|Title:||A Wish-List of Web Resources for Humanities Scholarship|
|Publication:||MW97: Museums and the Web 1997|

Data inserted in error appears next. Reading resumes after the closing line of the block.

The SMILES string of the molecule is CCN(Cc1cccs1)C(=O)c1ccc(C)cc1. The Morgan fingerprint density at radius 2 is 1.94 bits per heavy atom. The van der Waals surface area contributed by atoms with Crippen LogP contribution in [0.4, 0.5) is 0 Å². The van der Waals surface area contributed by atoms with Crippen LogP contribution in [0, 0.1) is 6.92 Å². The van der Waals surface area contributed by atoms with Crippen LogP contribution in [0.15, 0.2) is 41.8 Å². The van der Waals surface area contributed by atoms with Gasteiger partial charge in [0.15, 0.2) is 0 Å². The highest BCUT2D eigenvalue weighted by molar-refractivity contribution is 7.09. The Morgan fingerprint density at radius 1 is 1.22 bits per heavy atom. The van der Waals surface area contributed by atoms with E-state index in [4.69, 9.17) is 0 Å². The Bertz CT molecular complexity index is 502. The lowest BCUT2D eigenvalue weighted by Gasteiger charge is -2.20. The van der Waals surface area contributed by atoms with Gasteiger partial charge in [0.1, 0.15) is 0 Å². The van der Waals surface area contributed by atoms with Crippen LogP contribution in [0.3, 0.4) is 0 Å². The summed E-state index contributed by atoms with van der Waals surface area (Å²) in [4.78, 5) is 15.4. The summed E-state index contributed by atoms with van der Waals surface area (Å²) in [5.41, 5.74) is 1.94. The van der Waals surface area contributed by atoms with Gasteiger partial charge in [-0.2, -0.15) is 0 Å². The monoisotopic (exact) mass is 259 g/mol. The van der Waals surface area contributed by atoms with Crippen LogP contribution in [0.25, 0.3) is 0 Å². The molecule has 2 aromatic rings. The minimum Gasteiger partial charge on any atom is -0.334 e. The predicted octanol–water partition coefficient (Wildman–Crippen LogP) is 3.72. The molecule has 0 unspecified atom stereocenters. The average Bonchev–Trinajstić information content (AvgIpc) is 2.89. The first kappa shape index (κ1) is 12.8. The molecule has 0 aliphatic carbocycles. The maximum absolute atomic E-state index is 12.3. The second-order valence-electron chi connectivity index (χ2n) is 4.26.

The advent of scholarly resources on the Web already allows more people to research a greater number of topics in more depth than ever before. Increased access will bring about sophisticated understanding and questions from people previously excluded from the dialogues of professional scholarship. Because of the larger audience for scholarship, the Web will likely foster the skeptical evaluation of scholars' claims, the articulation of new questions, and a growing need for clarification through research. Thus, the playing field for academic scholarship will be leveled somewhat, but more generally raised. Experts will be called upon even more for their specialized knowledge and interpretive skills. In this environment, what sorts of online tools will humanists, including museum curators and art historians, need? For the groundwork of research, the utility of a digital library like the Perseus Project is obvious. Computers simplify tedious tasks, such as compiling indices; resolve disparities, like variant names or spellings; and connect resources, including objects in different museums. A review of Perseus resources which facilitate scholarship also shows its current boundaries as a scholarly tool, however. By examining these limitations, we might generate a wish-list of Web resources which will provide scholars with the means for advanced research by allowing them to exploit the advantages of networked information.